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32 Experts Share Advice on Information Security in 2022

32 Experts Share Advice on Information Security in 2022

32 Experts Share Advice on Information Security in 2022

As part of our Information Security Insight Jam, we got in touch with several experts and asked for their advice and predictions for information security in 2022. These experts represent the top cybersecurity vendors, security hardware and software providers, and IT software companies, and have decades of combined experience with securing and protecting user and company devices. We’ve compiled 41 quotes from 32 experts on where they see the field of information security in 2022 and beyond.

Thanks to all of these experts for submitting their quotes and advice — and be sure to follow us on Twitter all day for insights, advice, and best practices on cybersecurity during our #InfoSecInsightJam!

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Thanassis Avgerinos, Co-founder and VP of Engineering, ForAllSecure

“The value of cryptocurrency has dramatically increased over the past few years. And as the value continues to rise, so too does its value to adversaries. But this currency lives on a network with no “armed guards” protecting its vault. It’s not a matter of if, but when, vulnerabilities will be found. And the result could cause a mass evaporation of funds. Bug bounty programs are a start — but there is still much more to do in the way of shoring up the security posture.”

“This year, the SolarWinds attack reinforced the importance of accessing where the keys to the data are, not just protecting the data itself. At the same time, development teams continue to introduce more technologies into their stack to get the “best tool for the job” and enhance their agility. This trend, coupled with a continuously increasing reliance on open source software creates a growing challenge for organizations. As a result, the number of supply chain attacks will continue to increase and it is likely we’ll see more large scale attacks come up in the coming year.”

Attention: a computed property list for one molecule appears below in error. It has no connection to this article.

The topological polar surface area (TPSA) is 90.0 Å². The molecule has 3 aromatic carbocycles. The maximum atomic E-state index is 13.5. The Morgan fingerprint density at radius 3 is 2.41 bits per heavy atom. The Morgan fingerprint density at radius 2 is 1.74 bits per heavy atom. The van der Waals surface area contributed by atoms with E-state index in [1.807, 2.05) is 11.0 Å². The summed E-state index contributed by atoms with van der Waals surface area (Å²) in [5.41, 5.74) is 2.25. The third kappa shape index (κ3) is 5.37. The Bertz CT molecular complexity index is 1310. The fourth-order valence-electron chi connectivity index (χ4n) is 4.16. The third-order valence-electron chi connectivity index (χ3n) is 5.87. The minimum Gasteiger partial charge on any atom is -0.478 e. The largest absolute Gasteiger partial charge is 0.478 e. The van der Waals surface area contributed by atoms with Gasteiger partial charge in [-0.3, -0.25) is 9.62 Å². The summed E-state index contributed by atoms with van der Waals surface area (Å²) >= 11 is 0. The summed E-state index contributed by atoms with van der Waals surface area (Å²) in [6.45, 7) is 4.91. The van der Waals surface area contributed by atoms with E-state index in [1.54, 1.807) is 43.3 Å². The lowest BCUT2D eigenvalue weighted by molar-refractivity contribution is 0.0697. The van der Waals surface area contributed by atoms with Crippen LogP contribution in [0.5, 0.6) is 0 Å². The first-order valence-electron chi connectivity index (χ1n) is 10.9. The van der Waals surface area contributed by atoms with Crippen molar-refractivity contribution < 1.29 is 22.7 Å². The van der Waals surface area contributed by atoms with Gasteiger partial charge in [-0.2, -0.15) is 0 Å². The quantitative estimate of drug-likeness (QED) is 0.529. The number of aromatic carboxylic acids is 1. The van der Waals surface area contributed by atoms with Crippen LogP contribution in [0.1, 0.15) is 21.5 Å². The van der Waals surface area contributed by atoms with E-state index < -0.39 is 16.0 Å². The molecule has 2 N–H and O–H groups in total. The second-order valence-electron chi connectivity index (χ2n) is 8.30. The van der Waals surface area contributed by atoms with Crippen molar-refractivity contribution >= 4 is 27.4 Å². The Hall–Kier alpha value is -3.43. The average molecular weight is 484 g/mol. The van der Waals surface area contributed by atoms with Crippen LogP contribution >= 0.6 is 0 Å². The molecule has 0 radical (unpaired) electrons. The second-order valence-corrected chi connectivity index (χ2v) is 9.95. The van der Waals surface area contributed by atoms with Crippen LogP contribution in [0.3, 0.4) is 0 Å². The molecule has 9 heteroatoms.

Peter Bauer, CEO, Mimecast

“After years of high-volume breaches combined with employees sharing excessively via social media, the trove of personal information and intelligence available to attackers is extraordinary and beyond disturbing. This will enable adversaries to craft even more convincing attacks. They will exploit the human layer aggressively, resulting in significant business disruptions and a corrosion of trust. Email and cloud communication systems continue to provide attackers the ideal venue for to target their victims.”

Slava Bronfman, CEO and Cofounder, Cybellum

“Security of software supply chains will be a hot topic in 2022 and beyond – a combination of open-source, commercial, and proprietary code makes medical devices, critical infrastructure systems, and connected vehicles highly susceptible to supply chain attacks. To reduce these risks, companies should embed security design early in the development process, implement monitoring, information sharing, and risk analysis processes, and validate the software bill of materials (SBOM) of connected devices independently.”